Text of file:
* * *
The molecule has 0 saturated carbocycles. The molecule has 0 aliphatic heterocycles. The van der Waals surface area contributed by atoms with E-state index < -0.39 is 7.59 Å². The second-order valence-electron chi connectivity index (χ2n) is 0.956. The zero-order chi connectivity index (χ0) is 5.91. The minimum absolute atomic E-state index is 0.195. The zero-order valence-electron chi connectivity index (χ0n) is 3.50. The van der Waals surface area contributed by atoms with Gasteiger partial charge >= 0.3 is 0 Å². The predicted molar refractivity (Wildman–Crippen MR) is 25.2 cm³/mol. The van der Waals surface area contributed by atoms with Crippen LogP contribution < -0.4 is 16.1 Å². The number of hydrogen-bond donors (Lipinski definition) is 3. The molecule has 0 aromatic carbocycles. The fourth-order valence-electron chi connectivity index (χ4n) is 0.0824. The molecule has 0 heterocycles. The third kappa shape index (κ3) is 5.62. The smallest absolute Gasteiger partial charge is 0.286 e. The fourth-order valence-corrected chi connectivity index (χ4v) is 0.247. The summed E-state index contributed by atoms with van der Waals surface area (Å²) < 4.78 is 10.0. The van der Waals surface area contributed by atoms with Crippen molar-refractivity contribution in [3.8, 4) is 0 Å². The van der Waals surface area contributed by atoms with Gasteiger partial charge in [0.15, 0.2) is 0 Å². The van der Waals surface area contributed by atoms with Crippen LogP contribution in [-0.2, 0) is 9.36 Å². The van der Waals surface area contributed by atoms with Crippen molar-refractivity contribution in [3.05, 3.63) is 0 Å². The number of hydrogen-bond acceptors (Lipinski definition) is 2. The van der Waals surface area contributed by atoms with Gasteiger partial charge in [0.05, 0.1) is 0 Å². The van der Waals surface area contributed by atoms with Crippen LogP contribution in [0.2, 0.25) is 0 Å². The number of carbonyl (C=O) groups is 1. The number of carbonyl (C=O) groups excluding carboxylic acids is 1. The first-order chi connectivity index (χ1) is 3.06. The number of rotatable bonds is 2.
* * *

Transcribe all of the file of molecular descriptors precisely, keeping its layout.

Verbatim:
The molecule has 0 saturated carbocycles. The molecule has 0 aliphatic heterocycles. The van der Waals surface area contributed by atoms with E-state index < -0.39 is 7.59 Å². The second-order valence-electron chi connectivity index (χ2n) is 0.956. The zero-order chi connectivity index (χ0) is 5.91. The minimum absolute atomic E-state index is 0.195. The zero-order valence-electron chi connectivity index (χ0n) is 3.50. The van der Waals surface area contributed by atoms with Gasteiger partial charge >= 0.3 is 0 Å². The predicted molar refractivity (Wildman–Crippen MR) is 25.2 cm³/mol. The van der Waals surface area contributed by atoms with Crippen LogP contribution < -0.4 is 16.1 Å². The number of hydrogen-bond donors (Lipinski definition) is 3. The molecule has 0 aromatic carbocycles. The fourth-order valence-electron chi connectivity index (χ4n) is 0.0824. The molecule has 0 heterocycles. The third kappa shape index (κ3) is 5.62. The smallest absolute Gasteiger partial charge is 0.286 e. The fourth-order valence-corrected chi connectivity index (χ4v) is 0.247. The summed E-state index contributed by atoms with van der Waals surface area (Å²) < 4.78 is 10.0. The van der Waals surface area contributed by atoms with Crippen molar-refractivity contribution in [3.8, 4) is 0 Å². The van der Waals surface area contributed by atoms with Gasteiger partial charge in [0.15, 0.2) is 0 Å². The van der Waals surface area contributed by atoms with Crippen LogP contribution in [-0.2, 0) is 9.36 Å². The van der Waals surface area contributed by atoms with Crippen molar-refractivity contribution in [3.05, 3.63) is 0 Å². The number of hydrogen-bond acceptors (Lipinski definition) is 2. The van der Waals surface area contributed by atoms with Gasteiger partial charge in [0.05, 0.1) is 0 Å². The van der Waals surface area contributed by atoms with Crippen LogP contribution in [0.2, 0.25) is 0 Å². The number of carbonyl (C=O) groups is 1. The number of carbonyl (C=O) groups excluding carboxylic acids is 1. The first-order chi connectivity index (χ1) is 3.06. The number of rotatable bonds is 2.